On Thursday, April 13, Congressman Steny Hoyer held a meeting at the J.T. Daughtery Center in Lexington Park to raise awareness of planned cuts to the workforce at Patuxent River and other bases in Southern Maryland.

During the recent BRAC (Base Realignment and Closures) there was talk of moving the base in St. Inigoes to Norfolk, Virginia. However St. Mary’s County, in the end, actually profited and gained personnel due to last year’s BRAC. Many breathed a sigh of relief – but, it would seem, a premature one.

While the Patuxent River military base employees and administrators may have thought they escaped any cuts or realignment during the latest BRAC in November, Hoyer made it clear at the meeting that “BRAC goes on every day at the Pentagon.”

The new cuts are set to be large ones – a 20 percent decrease in the workforce has been ordered by Secretary of the Navy for Patuxent River, St. Inigoes, and Indian Head.

That’s a huge reduction – and it’s a cut that will be a reduction in workforce rather than machinery.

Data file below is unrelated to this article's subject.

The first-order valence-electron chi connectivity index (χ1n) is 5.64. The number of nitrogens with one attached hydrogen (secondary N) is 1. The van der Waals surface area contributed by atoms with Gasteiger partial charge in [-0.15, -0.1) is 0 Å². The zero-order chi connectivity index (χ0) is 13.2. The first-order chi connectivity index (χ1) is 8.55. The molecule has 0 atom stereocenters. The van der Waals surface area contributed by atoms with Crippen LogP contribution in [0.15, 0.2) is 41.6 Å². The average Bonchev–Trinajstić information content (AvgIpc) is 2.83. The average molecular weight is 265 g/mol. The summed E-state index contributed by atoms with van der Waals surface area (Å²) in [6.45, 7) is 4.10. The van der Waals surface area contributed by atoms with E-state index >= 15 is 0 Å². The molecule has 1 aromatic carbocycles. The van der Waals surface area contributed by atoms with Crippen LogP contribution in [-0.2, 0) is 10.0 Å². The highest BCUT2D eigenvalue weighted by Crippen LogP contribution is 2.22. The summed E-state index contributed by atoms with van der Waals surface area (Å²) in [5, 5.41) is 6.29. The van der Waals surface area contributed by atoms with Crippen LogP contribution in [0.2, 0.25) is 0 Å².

It will likely mean a loss of 3,000 to 4,000 jobs for Southern Maryland. One insider said that contractors may have to reduce upto 25 percent of their workforce. Also, there’s the possibility that those who retain their jobs will be obliged to accept pay-cuts.

Up until Thursday discussions of the planned reduction had remained at a fairly high level (Mikulski spoke about it about six weeks ago at a lesspublic forum). Now Steny Hoyer, who has done a great deal to support the Southern Maryland area, is rallying contractors and base employees to draw up white papers and submit them to local representatives. “You need to go back and say you have these programs and you need people to do the work,” said Steny on Wednesday.

While Hoyer has always shown a commitment to the area, an inside source said that in reality there is nothing he can do in this case. “When it comes from the Secretary of the Navy the only way you could change it would be a vote in Congress,” said the source.

The trickle-down effect is unknown at this point, but the impact of these cuts will affect the entire community. Such a decrease in workforce might cause an influx of houses onto the market and a drop in property values and, as one attendee pointed out.